Serious adverse events such as unexpected death and cardiac arrest are often preceded by observable physiological and clinical abnormalities. Other serious events such as suicide or aggression are are also often preceded by observed or reported changes in a person's behaviours or mood that can indicate a deterioration in their mental state.
The Recognising and Responding to Clinical Deterioration in Acute Health Care Standard was introduced in the first edition of the NSQHS Standards.
The Recognising and Responding to Acute Deterioration Standard describes the systems and processes to respond effectively to patients when their physical, mental or cognitive condition deteriorates.
Ensuring that patients who deteriorate receive appropriate and timely care is a key safety and quality challenge. The Commission has introduced a range of systems to better manage recognition of and response to acute physiological deterioration.
National Consensus Statement: Essential elements for recognising and responding to acute physiological deterioration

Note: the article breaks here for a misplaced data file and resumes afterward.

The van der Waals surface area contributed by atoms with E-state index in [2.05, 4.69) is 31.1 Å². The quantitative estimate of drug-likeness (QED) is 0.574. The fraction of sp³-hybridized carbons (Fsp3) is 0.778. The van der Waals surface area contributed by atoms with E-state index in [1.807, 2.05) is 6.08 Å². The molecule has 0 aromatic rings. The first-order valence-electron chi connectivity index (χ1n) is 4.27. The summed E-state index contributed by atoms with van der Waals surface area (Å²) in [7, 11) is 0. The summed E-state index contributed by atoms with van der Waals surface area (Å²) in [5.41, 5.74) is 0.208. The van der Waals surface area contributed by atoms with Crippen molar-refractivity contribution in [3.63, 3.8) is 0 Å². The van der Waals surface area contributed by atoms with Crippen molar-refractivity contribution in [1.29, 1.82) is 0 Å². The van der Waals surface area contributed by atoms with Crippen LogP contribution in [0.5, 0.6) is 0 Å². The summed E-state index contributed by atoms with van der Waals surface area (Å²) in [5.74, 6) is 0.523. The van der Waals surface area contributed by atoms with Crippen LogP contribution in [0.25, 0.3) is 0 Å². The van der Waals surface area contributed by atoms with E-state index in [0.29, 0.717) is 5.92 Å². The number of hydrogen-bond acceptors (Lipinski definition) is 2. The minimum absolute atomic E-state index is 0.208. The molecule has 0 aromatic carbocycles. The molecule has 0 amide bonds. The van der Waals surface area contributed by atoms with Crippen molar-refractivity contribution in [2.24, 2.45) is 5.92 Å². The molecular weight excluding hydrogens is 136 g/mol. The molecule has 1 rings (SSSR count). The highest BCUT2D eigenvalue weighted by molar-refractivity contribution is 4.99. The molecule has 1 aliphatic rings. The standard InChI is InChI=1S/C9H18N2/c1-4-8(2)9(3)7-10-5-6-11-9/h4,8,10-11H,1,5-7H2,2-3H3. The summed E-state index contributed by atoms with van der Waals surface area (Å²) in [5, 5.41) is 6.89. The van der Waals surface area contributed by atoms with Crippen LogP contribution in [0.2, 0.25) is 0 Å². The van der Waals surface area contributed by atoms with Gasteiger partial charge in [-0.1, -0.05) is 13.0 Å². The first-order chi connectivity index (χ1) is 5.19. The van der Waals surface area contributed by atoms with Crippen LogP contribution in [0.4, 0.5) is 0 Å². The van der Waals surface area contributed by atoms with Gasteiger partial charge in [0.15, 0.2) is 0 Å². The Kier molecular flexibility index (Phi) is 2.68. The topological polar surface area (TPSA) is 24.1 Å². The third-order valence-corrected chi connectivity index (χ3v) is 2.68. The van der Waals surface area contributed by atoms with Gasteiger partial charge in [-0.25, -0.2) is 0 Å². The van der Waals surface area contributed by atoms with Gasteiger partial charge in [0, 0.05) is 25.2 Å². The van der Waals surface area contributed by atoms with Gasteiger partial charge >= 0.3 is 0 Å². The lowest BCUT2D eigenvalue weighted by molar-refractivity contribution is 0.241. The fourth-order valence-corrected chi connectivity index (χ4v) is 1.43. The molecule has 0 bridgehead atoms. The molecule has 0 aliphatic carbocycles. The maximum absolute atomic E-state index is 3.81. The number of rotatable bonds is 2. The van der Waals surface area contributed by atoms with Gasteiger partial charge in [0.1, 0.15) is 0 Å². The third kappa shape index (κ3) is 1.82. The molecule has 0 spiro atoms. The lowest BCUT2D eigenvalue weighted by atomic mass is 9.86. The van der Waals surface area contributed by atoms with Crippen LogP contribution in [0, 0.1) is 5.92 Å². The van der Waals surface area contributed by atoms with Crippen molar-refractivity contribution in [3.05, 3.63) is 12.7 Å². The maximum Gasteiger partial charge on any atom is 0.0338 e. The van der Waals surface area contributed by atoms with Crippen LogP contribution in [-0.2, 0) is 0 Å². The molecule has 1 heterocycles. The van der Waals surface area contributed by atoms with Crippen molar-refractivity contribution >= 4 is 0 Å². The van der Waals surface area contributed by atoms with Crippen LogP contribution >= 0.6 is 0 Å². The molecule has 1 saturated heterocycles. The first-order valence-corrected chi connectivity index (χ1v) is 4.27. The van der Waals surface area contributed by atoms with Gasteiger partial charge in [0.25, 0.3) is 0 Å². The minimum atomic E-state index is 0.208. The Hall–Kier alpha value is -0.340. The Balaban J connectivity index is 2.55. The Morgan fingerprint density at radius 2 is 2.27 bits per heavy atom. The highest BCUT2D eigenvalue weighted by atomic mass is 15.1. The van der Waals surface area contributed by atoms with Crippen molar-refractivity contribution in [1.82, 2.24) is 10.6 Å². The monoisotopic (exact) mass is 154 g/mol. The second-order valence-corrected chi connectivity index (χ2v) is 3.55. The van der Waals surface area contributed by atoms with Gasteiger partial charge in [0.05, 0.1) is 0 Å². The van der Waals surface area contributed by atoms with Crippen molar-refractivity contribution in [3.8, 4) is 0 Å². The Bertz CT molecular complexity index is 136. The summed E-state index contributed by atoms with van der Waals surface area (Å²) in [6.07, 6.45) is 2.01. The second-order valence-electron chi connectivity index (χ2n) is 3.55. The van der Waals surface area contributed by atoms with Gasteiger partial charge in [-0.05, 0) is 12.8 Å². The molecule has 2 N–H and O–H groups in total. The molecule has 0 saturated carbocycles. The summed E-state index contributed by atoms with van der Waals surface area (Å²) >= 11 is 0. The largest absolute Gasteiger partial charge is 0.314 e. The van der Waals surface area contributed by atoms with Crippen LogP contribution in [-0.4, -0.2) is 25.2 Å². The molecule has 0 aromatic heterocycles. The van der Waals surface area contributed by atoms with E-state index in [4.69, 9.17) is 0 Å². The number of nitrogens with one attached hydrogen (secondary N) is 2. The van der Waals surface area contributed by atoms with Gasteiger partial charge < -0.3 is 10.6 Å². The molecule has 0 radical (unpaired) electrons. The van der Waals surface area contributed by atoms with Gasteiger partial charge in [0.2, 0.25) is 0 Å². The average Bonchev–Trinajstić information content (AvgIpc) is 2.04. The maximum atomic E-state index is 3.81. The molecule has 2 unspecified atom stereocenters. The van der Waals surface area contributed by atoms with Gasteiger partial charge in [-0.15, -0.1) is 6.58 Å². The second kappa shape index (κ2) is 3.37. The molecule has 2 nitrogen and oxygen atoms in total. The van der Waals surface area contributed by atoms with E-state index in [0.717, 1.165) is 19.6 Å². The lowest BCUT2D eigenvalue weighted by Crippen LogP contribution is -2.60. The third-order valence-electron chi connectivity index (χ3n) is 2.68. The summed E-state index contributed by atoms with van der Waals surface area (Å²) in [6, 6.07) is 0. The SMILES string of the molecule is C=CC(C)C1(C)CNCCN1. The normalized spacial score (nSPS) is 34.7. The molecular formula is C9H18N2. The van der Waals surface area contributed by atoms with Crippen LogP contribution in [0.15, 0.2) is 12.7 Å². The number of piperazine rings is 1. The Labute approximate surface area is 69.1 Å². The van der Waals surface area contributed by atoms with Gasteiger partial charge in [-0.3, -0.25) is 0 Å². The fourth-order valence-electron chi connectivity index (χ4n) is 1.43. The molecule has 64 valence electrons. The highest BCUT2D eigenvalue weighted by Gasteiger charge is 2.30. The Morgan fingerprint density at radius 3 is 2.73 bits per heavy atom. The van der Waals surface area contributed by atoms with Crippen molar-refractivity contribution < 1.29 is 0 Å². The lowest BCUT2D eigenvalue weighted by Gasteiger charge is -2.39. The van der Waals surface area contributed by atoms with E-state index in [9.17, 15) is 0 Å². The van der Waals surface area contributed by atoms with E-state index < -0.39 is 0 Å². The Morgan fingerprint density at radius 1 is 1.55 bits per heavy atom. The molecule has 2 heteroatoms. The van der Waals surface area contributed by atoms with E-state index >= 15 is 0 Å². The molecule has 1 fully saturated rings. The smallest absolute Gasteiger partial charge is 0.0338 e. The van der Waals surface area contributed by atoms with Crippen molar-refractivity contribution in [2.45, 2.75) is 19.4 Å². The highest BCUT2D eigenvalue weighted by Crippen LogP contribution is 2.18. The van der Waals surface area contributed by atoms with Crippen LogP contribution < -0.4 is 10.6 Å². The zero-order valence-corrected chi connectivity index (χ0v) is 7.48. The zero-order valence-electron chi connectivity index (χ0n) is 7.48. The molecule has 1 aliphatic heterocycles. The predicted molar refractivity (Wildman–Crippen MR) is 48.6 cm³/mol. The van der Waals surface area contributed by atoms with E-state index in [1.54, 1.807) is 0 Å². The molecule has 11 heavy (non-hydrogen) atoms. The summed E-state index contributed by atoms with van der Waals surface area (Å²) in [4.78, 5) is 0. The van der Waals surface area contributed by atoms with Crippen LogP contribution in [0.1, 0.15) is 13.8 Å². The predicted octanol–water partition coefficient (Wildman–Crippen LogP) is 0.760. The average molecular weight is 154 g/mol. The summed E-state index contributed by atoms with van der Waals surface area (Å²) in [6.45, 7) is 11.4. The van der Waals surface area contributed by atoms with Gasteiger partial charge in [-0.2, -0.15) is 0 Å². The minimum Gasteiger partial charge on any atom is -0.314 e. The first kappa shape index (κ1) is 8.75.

The National Consensus Statement: Essential elements for recognising and responding to acute physiological deterioration sets out the agreed practice for recognising and responding to acute physiological deterioration. It was developed as a generic document that applies to all patients in all acute care facilities in Australia.
A series of five Quick-Start Guides enables rapid access to the key requirements for implementation of the National Consensus Statement Essential Elements.
This guide was released in 2012 to support implementation of the National Consensus Statement: Essential elements for recognising and responding to clinical deterioration. The Consensus Statement was updated in 2016.
The tools and resources can still be used by health service providers to identify strategies for successfully implementing robust recognition and response systems to address acute physiological deterioration.